Our laboratory has found that the use of a sensitive thrombin time (control of 18 to 20 seconds) can be helpful. With most methods, if there is sufficient heparin in the specimen to prolong the aPTT beyond the reference range by only one second, the thrombin time will be longer than 150 seconds. Therefore, the finding of a measurable thrombin time excludes heparin as the etiology of a significantly prolonged aPTT. A mixing study is useful if the thrombin time is measurable.

A recent CAP proficiency testing questionnaire queried a large number of laboratories about method and reagent selections for PT and aPTT mixing studies. The results of that query demonstrated wide variability in approaches to performing the mixing study. A manuscript that summarizes the findings is being prepared. It will provide recommendations for performing the mixing study. A few points are worth addressing here:

  • Mixing studies on very mildly pro-longed aPTTs (less than three to five seconds above the reference range) often will be confusing and difficult to interpret.

  • The normal plasma used for mixing with the patient's plasma should have a known concentration of coagulation factors, particularly factors V and VIII (near 100 percent), and should be a fresh-frozen and platelet-depleted specimen.

  • The mixing study primarily is of value in determining whether an inhibitor is present. It can be very difficult to interpret the control result and the result of test assays for time dependency of known inhibitors.

The approach to the mixing study described herein involves mixing an equal volume of the patient’s plasma and the control plasma and immediately performing the aPTT. If the resulting aPTT fails to correct to the reference range, an inhibitor likely is present and evaluation of the type (cause) of the inhibitor is indicated. If the value corrects into the reference range, one must perform an incubated mix to determine if a time-dependent inhibitor is present.

Performing an incubated mix (Fig. 2) involves mixing an equal volume of the patient’s plasma and the pooled normal plasma and incubating the mixed specimen (tube A). This becomes the test specimen. To form the control specimen, the patient specimen (tube B) and the pooled normal plasma (tube C) are incubated for the same time (one to two hours; 37 ° C). After incubation, equal parts of tubes B and C are mixed (tube D). At the end of the incubation, a laboratory professional measures the aPTT of the mixed specimens (tube A, the test, and tube D, the control). If tubes A and D produce the same aPTTs, an interpretation of a corrected mixing study is made and an evaluation for factor deficiency would be indicated.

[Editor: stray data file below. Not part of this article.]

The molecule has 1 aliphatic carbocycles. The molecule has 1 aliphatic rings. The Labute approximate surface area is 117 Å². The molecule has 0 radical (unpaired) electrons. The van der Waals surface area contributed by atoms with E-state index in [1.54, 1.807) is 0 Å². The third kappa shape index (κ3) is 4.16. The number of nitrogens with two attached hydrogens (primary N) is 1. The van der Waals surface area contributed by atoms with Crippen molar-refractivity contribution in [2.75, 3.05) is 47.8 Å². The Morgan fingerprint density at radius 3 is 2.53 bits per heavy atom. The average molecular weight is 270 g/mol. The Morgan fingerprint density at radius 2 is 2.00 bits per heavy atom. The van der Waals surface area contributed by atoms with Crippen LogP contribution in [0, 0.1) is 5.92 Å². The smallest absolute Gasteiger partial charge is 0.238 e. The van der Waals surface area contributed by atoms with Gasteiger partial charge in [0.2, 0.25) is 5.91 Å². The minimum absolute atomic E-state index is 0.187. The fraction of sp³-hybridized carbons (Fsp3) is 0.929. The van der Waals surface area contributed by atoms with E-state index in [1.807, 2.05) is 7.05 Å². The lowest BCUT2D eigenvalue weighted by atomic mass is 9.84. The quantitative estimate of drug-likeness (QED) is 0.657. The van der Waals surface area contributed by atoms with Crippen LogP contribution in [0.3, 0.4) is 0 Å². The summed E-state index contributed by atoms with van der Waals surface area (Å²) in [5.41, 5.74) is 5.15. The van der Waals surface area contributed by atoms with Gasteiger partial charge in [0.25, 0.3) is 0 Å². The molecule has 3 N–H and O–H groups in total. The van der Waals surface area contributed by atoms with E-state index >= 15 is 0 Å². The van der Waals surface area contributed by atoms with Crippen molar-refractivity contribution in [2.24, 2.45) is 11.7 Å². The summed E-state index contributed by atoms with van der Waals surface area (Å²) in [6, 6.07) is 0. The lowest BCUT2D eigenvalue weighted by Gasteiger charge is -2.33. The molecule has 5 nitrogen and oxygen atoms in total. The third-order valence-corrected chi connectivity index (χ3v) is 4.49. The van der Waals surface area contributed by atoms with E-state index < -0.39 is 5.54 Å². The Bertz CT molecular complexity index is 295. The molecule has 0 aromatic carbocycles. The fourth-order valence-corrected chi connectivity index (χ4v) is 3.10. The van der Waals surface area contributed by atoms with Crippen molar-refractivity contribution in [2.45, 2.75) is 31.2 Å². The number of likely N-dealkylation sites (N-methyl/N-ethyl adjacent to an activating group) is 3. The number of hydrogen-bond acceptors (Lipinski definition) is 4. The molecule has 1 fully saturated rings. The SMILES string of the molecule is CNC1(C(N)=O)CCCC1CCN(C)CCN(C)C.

Figure 2

The patient's clinical history will determine whether one initially would evaluate contact activation factors or procoagulant factors. If the test specimen is prolonged when compared with the control specimen, one can interpret that the mix failed to correct and an inhibitor is present. The next step is to determine whether the inhibitor is phospholipid-dependent. A variety of tests are available to determine phospholipid dependence of inhibition, and more than one of these should be available for the evaluation because none are sufficiently sensitive or specific to the presence of an LA. If phospholipid dependence is determined, and the patient's clinical history is consistent with this determination, the diagnosis is an LA. If phospholipid dependence is not found, the patient should be evaluated for the presence of a specific coagulation inhibitor.

Conclusion. Although simplified, this algorithm offers an approach to evaluating a prolonged aPTT. As one performs the evaluation, it is important to consider the following:

  • the availability of other medications, in addition to unfractionated heparin, that can prolong the aPTTl
  • the nuances of the mixing study and its interpretation
  • the difficulties of assigning the phospholipid dependence of inhibitors
  • the critical importance of interpreting the laboratory result in view of the patient’s clinical history and findings.

Mixing studies are as much an art form as a science and must be interpreted by laboratory professionals who have intimate knowledge of the test performance in their laboratories.

Dr. Olson is professor and director of Clinical Laboratories, Department of Pathology, University of Texas Health Science Center, San Antonio. He is chair of the CAP Coagulation Resource Committee.